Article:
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Great River Road - Click to view!Jason Upton never ceases to amaze me. From passionate ballads to insightful praise choruses, his artistic sensibilities combine with genuine forms of worship. I first heard about this artist from Faith, Upton's first album to be distributed on a major record label. If I had not been able to find him in the worship music section of my local music store, I might have never heard of his ministry.

Some of you might be in the same place as I was several years ago. You might read these reviews and wonder why I make such a big deal of this no-name musician. Here is your chance to walk into your local music store, head over to the worship music section, and sample Upton's work. TobyMac's Gotee Records has chosen to distribute the seventh CD from this simple worship leader. Great River Road takes four new songs, five remixes, and the Keith Green classic "You Are the One," and mixes them together for an audience who might otherwise never embrace Upton's sound.

In remixing some older melodies, Upton introduces them in a way that enhances the original recordings. "The Road to Emmaus," taken from Dying Star, once stood as a piano-dominated song. It now incorporates a subtle pop-rock beat, maracas, mandolins, and an upright bass to add a bit of movement. Those who remember the initial recording might be too distracted by the music to focus on the lyrics, but for you first-time listeners, the words will cut deep into touchy issues: "Have you ever been distracted by the homeless / Have you ever thrown your dollar with disgust / Have you ever thought the Great Commission's just too great a cost / Have you ever played the fool?"

The original rendition of "Run Baby Run" maintains the piano/guitar/drum combination that feels so traditionally Upton. Jason's wife Rachel also lends background vocals, as is common in many of his early records. It is a bit more up-beat than other classics, but it sounds almost bland when compared to the Great River Road adaptation. The piano, once the lead instrument, has become background filler for the steady drumbeat and acoustic guitar work.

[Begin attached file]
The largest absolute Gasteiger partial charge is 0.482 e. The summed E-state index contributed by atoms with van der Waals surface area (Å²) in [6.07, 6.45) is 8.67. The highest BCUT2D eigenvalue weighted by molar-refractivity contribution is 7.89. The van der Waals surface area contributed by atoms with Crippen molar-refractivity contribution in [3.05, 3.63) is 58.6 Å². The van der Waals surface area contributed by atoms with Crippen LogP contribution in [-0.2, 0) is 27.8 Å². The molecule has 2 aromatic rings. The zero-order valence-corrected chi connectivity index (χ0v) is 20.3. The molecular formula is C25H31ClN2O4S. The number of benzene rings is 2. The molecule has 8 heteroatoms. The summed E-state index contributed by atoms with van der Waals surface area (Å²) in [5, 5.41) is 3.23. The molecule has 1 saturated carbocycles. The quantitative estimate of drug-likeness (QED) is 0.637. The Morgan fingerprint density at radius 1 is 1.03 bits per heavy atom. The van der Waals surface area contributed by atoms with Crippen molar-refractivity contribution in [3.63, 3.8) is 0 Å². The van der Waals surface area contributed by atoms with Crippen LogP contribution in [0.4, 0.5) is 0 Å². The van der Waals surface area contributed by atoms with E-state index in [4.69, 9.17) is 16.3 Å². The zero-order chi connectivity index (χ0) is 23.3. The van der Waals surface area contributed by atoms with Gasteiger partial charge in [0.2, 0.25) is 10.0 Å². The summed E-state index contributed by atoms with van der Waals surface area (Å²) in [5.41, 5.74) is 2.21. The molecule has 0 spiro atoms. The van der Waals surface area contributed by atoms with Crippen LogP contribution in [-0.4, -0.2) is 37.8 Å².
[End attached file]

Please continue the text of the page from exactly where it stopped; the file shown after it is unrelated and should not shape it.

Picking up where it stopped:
"When You Were a Child" was originally recorded at a live event and featured on Remember. Here on Great River Road it enters the studio for the first time, similar in sound to songs like "Whistle in Your Will" and "Wait Upon the Wind." The violins and flutes return, along with Upton's piano, to maintain a connection to his earlier work.

Perhaps Gotee provided additional musicians to enhance the flavor of this recording. But no matter the cause, the musical diversity doesn't detract from Upton's hard-hitting lyrics. The four new tracks remain lyrical masterpieces. "Chop Down the Tree" documents the truth of no kingdom rising above Christ through the metaphor of a tall tree. "The King's Way" sounds like a medieval hymn in both music and lyrical meter: "There is not today a more holy way / Than the steps that lead me to the cross / Where my will can't be the priority / And these crowns I've gained I count as loss." "Trust Once More" calls for people to trust God: "I don't know where you come from / I don't know where you're going / I only know the healing starts when we stop running." Perhaps the most heart-breaking track, "Return to Me," has God asking the prodigal child why they have walked away from Him. Upton sings, "What have I done wrong that you would leave Me / What have I done wrong that you would walk away?" It's a song that is more evangelistic than most Christian CDs on the shelves.

There is so much more that can be said about this musical creation. Grammy Award winner Bill Miller, a Native American musician, contributes flutes, chants, and a spoken prayer at the end of "Chop Down the Tree" that brings chills. Each CD contains about four hours of Upton explaining the history behind the songs. It offers a unique glimpse into the delicate work needed for every composition. Great River Road is more radio friendly than his previous works (perhaps to help engage a wider audience), but it still holds the same raw, passionate worship heard on his six other albums. I hope this album will introduce people to the wide world of wonder God has poured through Jason Upton.
- Hollie Stewart
April 2005
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